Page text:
To Our Readers
Star of Mysore will carry articles relating to the forthcoming Karnataka State Assembly Elections periodically to educate and also to inform the voters about the significance of their vote and its value for good governance in our Democracy. It is expected that shortly the calendar of events for the election will be announced. As a harbinger of the election, the political parties in our State have already started campaigning seeking support from the voters to their respective party candidates.
Star of Mysore is publishing the first article in this regard under the title “Countdown for State Assembly Elections” here below. — Ed.
Democracy is a government by consent and the vote is an expression of that consent. Our consent gives legitimacy to the rulers.
What is the meaning of a vote? Firstly, a vote is an expression of implicit Trust. We the People, in whom the ultimate sovereignty resides, hand over a portion of our power to the representative of a political party to rule us, in exchange for certain inalienable rights. They are called Fundamental Rights and are listed in Part III of the Constitution of India.
Secondly, a vote does not merely indicate an electoral choice but is an expression of faith in Constitutional values and norms. It’s also an indication of hope that our lives will change for better by voting for a particular party.
Thirdly, a vote is an assertion of equality. The principle of ‘one man, one vote’ ensures political democracy. B. R. Ambedkar, Chairman of the Constitution Drafting Committee, however, had serious reservations about whether this top-dressing of political democracy on an extremely unequal and unjust social hierarchy will help bring about true equality. His fears have been proved right.
Fourthly, voting is a fundamental right as well as a duty in a democracy. Voting becomes the most assertive way of inscribing peoples’ presence on the body politic. By showing up in large numbers the people assert their right to be counted and recognised. They remind the powerful elite that they too exist and can determine their fate as rulers.
Fifthly, through our vote, we not only elect a ruling party but also the Opposition, which has an equally important role in a ‘Constitutional republic’, a government governed by the ‘Rule of Law’ and not one that is dictated by the fancies of an autocratic ruler. The Opposition parties enter the Lok Sabha and the State Legislative Assembly, with equal legitimacy. And it is their duty to hold the ruling party accountable and answerable to the public.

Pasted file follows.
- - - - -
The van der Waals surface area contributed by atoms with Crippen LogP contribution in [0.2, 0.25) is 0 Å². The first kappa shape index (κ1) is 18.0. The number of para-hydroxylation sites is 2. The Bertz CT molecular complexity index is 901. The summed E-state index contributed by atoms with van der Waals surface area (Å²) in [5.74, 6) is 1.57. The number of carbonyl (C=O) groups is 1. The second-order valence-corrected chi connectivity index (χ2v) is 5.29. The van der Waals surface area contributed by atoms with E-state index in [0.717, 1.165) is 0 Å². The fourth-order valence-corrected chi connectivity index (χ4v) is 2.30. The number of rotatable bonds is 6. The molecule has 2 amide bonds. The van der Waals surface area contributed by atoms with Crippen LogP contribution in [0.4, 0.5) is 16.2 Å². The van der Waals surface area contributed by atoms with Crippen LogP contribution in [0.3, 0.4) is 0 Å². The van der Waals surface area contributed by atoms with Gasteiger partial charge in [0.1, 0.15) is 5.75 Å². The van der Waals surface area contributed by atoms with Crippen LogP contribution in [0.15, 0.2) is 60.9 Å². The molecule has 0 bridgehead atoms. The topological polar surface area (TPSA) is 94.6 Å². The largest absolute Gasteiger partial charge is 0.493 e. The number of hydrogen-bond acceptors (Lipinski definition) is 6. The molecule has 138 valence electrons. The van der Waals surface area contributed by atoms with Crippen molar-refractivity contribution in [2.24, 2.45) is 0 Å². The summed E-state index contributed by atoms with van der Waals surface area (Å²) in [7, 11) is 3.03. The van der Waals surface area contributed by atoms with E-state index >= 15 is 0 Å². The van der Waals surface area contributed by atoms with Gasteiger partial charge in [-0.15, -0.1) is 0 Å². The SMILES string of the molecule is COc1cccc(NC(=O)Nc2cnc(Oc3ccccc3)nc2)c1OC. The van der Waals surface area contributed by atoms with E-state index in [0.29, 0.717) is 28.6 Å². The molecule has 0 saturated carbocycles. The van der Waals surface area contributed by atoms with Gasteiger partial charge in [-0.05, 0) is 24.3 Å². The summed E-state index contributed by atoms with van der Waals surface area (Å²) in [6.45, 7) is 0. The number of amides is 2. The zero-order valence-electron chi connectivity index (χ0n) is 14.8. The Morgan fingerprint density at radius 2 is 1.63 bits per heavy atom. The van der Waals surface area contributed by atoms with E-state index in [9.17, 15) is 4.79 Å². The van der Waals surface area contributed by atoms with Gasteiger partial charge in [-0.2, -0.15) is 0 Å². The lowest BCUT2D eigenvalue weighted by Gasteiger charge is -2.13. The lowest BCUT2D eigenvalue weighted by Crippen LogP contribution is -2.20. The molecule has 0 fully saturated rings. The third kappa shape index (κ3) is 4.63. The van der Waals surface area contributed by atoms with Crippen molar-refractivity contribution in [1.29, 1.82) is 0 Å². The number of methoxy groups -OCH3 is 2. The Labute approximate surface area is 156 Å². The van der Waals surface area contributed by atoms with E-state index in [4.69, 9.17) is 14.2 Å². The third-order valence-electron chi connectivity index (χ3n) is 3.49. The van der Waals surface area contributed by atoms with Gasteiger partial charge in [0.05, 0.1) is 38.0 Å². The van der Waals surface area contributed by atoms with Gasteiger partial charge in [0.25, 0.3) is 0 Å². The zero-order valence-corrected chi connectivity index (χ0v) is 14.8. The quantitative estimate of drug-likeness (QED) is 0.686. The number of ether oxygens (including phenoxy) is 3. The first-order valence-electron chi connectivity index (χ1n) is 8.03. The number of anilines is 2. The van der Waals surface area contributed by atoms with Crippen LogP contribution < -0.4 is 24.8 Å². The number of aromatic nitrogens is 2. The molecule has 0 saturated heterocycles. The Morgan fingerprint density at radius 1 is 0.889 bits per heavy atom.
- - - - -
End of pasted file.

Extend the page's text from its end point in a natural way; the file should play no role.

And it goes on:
Democracy and Citizenship
What is so important about democracy? It offers the best opportunity for a peaceful transfer of power and prevents the rise of dictatorships or military rule that violently overthrows a regime.
Secondly, it eliminates the fear of being killed, beaten or humiliated for what one says or does in public, either in criticising the ruling party or protesting at what we may consider as ‘anti-people’ legislation. The best example of a successful protest, in recent times, was by the farmers of UP, Haryana and Punjab against the three Farm Laws, for over one year, after which they were repealed by the government. This is the power of democracy.
Thirdly, no other political system considers the people’s views on their needs, wants and goals as democracy does; hence despite its faults, it is the best form of government.
We now realise that voting has not merely an instrumental value but also an intrinsic value for it empowers us with the ability to change our rulers and truly become sovereign citizens.
Here we must note that on 15th August 1947, we all became free men and women from being ‘subjects’ of the British Empire or that of any Princely State, but it was only on 26th January 1950 that we became citizens of a Sovereign Democratic Republic. A citizen is a legally and constitutionally recognised entity with a clear set of Fundamental Rights.
As we head for the upcoming elections to the Legislative Assembly in Karnataka, amidst an extremely polarised and divided society, let us first resolve to exercise our right to vote. And while doing so, let us read the Preamble of our Constitution and vote for the candidate, who is most likely to follow the principles laid down therein.
The SOM is not a neutral commentator.
The current editor Vikram and his father Ganapathy support the BJP, and are such admirers of wife deserter Narendra Modi, that Ganapathy refers to him as Lord Krishna and the corrupt scoundrels Bommai and Yedi as Arjunas.
Vote for the AAP candidates for a change, if you want a clean government .
I don’t think today there are any media organizations which are politically neutral. Earlier at least they used to pretend to be neutral. But in the last few years media has dropped even that show of pretense. Every media organizations openly flaunt their political affiliations. Before we believe any news we need to verify it’s authenticity and intention.